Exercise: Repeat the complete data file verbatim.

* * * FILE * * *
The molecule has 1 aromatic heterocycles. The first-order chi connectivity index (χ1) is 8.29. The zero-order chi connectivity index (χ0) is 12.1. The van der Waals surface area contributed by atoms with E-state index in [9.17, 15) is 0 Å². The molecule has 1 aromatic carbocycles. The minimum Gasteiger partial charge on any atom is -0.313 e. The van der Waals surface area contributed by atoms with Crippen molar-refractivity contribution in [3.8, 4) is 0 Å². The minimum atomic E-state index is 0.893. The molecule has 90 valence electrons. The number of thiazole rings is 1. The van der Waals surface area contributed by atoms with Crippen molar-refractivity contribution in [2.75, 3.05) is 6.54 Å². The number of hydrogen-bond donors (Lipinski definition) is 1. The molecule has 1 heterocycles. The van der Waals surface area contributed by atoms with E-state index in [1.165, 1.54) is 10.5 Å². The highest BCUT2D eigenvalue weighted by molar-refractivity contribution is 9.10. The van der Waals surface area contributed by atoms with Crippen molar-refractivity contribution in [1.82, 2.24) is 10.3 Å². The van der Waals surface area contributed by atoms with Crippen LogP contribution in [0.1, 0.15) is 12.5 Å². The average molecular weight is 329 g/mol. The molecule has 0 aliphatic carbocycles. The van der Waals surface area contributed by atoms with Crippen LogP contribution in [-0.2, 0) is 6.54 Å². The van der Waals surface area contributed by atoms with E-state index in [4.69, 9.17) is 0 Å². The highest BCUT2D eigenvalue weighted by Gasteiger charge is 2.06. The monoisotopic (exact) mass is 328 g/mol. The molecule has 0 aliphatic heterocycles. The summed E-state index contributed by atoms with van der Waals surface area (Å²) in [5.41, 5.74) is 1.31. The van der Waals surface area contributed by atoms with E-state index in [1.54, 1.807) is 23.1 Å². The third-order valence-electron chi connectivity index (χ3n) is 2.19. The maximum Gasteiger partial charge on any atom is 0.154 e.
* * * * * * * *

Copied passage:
The molecule has 1 aromatic heterocycles. The first-order chi connectivity index (χ1) is 8.29. The zero-order chi connectivity index (χ0) is 12.1. The van der Waals surface area contributed by atoms with E-state index in [9.17, 15) is 0 Å². The molecule has 1 aromatic carbocycles. The minimum Gasteiger partial charge on any atom is -0.313 e. The van der Waals surface area contributed by atoms with Crippen molar-refractivity contribution in [3.8, 4) is 0 Å². The minimum atomic E-state index is 0.893. The molecule has 90 valence electrons. The number of thiazole rings is 1. The van der Waals surface area contributed by atoms with Crippen molar-refractivity contribution in [2.75, 3.05) is 6.54 Å². The number of hydrogen-bond donors (Lipinski definition) is 1. The molecule has 1 heterocycles. The van der Waals surface area contributed by atoms with E-state index in [1.165, 1.54) is 10.5 Å². The highest BCUT2D eigenvalue weighted by molar-refractivity contribution is 9.10. The van der Waals surface area contributed by atoms with Crippen molar-refractivity contribution in [1.82, 2.24) is 10.3 Å². The van der Waals surface area contributed by atoms with Crippen LogP contribution in [0.1, 0.15) is 12.5 Å². The average molecular weight is 329 g/mol. The molecule has 0 aliphatic carbocycles. The van der Waals surface area contributed by atoms with Crippen LogP contribution in [-0.2, 0) is 6.54 Å². The van der Waals surface area contributed by atoms with E-state index in [4.69, 9.17) is 0 Å². The highest BCUT2D eigenvalue weighted by Gasteiger charge is 2.06. The monoisotopic (exact) mass is 328 g/mol. The molecule has 0 aliphatic heterocycles. The summed E-state index contributed by atoms with van der Waals surface area (Å²) in [5.41, 5.74) is 1.31. The van der Waals surface area contributed by atoms with E-state index in [1.54, 1.807) is 23.1 Å². The third-order valence-electron chi connectivity index (χ3n) is 2.19. The maximum Gasteiger partial charge on any atom is 0.154 e.